Rusk was institutionalized and suffering from Alzheimer's
Disease. He was often combative and belligerent.
Creasy was a nurse at the old folks home. Rusk kicked her
in the back resulting in an injury. Creasy sued.
Rusk (technically Rusk's lawyer) moved for summary
judgment, on the basis that Rusk was not mentally capable.
The Trial Court granted summary judgment and
dismissed the case. Creasy appealed.
The Appellate Court reversed and remanded the case for
trial. Rusk appealed.
The Appellate Court found that, "a person's mental
capacity, weather that person is a child or an adult, must be factored
into the determination of whether a legal duty exists."
Basically, Rusk's mental incapacity was a fact that a
jury needed to decide, so no summary judgment was warranted.
Back in the Trial Court, Rusk was found not liable.
The generally accepted rule is that mental disability
does not excuse a person from liability for "conduct which does not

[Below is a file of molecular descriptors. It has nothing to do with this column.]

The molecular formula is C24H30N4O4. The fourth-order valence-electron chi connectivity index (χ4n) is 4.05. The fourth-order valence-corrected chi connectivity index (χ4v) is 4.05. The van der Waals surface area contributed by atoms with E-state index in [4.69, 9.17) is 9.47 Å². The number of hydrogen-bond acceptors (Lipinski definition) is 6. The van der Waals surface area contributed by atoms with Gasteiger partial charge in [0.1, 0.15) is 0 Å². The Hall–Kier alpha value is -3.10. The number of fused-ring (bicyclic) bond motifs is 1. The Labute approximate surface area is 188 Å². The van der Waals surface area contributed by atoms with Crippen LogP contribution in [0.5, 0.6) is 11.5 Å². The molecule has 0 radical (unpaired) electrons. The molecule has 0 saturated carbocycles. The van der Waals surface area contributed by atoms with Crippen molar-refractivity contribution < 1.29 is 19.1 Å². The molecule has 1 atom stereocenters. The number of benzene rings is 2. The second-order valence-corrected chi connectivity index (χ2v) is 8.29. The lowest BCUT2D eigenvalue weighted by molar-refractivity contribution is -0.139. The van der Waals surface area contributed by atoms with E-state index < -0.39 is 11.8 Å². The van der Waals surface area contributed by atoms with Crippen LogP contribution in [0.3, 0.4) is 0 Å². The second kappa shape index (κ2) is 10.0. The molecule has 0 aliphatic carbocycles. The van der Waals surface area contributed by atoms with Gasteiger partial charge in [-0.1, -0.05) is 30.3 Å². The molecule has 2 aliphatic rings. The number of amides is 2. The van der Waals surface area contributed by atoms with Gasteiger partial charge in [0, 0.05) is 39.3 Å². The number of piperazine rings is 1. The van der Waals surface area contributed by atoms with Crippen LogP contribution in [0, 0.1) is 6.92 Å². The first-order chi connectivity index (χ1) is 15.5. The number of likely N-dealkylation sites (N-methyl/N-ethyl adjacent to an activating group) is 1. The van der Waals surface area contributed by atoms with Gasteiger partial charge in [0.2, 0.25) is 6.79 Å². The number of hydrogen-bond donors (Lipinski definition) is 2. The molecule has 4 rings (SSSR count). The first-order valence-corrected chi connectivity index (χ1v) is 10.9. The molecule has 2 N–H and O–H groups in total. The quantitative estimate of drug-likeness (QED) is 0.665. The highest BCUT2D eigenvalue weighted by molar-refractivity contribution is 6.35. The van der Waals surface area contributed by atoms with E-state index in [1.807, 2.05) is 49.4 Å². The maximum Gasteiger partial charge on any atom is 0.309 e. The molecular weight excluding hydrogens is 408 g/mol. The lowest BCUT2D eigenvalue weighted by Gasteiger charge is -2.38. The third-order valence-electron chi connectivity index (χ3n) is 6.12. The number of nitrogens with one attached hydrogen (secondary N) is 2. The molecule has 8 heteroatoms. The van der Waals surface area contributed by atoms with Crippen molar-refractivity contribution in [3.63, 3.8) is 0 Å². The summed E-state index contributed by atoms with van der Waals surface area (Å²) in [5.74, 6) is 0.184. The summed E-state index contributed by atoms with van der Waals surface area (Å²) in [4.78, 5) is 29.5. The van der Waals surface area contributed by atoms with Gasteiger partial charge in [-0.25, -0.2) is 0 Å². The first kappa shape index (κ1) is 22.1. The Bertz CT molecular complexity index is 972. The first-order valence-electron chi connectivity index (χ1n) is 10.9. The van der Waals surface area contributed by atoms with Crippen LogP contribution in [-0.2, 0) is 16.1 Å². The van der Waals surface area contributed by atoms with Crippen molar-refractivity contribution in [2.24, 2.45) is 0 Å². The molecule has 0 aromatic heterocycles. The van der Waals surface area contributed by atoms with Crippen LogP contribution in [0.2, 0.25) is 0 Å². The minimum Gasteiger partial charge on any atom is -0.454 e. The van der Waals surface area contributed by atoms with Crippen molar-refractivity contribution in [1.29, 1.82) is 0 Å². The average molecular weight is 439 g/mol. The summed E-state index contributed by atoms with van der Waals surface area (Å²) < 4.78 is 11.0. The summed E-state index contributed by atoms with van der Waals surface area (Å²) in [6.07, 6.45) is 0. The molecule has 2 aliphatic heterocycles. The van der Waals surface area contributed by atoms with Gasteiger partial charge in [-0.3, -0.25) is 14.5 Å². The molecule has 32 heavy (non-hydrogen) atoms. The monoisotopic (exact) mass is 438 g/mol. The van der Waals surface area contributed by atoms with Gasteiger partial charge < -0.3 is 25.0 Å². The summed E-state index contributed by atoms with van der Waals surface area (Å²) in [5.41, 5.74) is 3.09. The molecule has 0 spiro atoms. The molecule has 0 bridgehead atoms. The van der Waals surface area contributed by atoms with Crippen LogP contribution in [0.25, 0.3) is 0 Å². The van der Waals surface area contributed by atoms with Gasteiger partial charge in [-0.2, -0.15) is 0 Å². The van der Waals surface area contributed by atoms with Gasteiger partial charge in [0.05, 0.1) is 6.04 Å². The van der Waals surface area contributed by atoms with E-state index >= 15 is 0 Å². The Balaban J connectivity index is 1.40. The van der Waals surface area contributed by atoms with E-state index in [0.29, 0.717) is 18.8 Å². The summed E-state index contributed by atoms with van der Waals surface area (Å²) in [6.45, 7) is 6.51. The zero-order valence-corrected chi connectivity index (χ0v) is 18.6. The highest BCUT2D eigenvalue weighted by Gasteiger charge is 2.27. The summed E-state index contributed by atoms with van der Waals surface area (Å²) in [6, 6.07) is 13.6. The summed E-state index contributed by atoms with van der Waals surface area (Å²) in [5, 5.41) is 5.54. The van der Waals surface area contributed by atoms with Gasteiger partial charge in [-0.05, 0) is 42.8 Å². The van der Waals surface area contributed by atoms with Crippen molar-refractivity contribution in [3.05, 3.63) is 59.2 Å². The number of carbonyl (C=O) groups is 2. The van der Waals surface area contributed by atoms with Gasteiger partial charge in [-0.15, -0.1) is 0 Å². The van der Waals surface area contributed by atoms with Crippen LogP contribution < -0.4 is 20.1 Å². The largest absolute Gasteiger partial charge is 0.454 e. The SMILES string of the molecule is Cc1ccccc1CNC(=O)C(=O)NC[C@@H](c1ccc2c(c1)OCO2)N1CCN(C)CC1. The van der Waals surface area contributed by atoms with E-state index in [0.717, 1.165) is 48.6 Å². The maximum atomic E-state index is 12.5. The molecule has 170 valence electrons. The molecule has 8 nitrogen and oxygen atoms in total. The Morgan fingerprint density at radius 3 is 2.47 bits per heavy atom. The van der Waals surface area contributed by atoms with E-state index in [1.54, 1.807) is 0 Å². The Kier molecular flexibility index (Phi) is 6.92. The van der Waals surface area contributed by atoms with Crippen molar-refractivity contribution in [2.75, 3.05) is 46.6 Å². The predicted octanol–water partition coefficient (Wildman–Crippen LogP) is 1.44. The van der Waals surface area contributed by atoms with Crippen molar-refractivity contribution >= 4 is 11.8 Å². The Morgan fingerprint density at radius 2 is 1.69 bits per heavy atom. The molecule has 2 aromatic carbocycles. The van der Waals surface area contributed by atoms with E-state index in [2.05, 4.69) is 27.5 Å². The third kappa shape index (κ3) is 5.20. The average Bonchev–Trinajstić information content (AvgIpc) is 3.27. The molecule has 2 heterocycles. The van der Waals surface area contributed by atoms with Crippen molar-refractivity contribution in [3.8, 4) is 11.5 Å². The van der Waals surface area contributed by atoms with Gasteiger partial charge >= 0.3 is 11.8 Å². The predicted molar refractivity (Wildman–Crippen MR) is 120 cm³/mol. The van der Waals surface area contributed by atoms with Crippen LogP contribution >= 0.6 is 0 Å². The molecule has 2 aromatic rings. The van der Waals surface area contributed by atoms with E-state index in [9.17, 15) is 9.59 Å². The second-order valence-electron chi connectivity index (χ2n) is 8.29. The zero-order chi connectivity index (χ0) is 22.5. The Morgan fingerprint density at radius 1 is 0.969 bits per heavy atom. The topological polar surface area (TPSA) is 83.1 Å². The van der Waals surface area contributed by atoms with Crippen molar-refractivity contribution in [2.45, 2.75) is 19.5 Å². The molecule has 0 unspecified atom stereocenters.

conform to the standard of reasonable man under like circumstances."
Restatement of Torts §283B says that there are
five reasons why people with mental disabilities should not avoid tort
Allocates loss between two innocent parties to the one
who caused or occasioned the loss.
This doesn't comport with other tort standards for
Provides incentive to those responsible for people with
disabilities to restrain those who are potentially dangerous.
Removes inducements for people to fake mental incapacity
to escape liability.
Avoids factual issues of assessing the extent of a
person's mental disability.
Forces people with mental disabilities to "live in
the real world," and encourages them to integrate into society.
However, the Court found that since Creasy was a nurse
employed specifically to handle combative Alzheimer's patients, Creasy
has no complaint for injuries sustained in doing so.
The objective standard of care applies, but a mentally
disabled person, involuntarily hospitalized, does not owe a duty
of care to his professional caregiver.
Btw, this same rule applies to people who are
exceptionally stupid. They are still liable if they do not conform to the
standard of care that a reasonable man would use.
Also true for drunks. Since you chose to get drunk you
are still held to the standard of a sober person.
Should the rule that mentally incompetent people should
use reasonable judgment also work when the person is the plaintiff? Can a
defense of contributory negligence be used when someone injures a
mentally incompetent person who didn't know enough to get out of danger?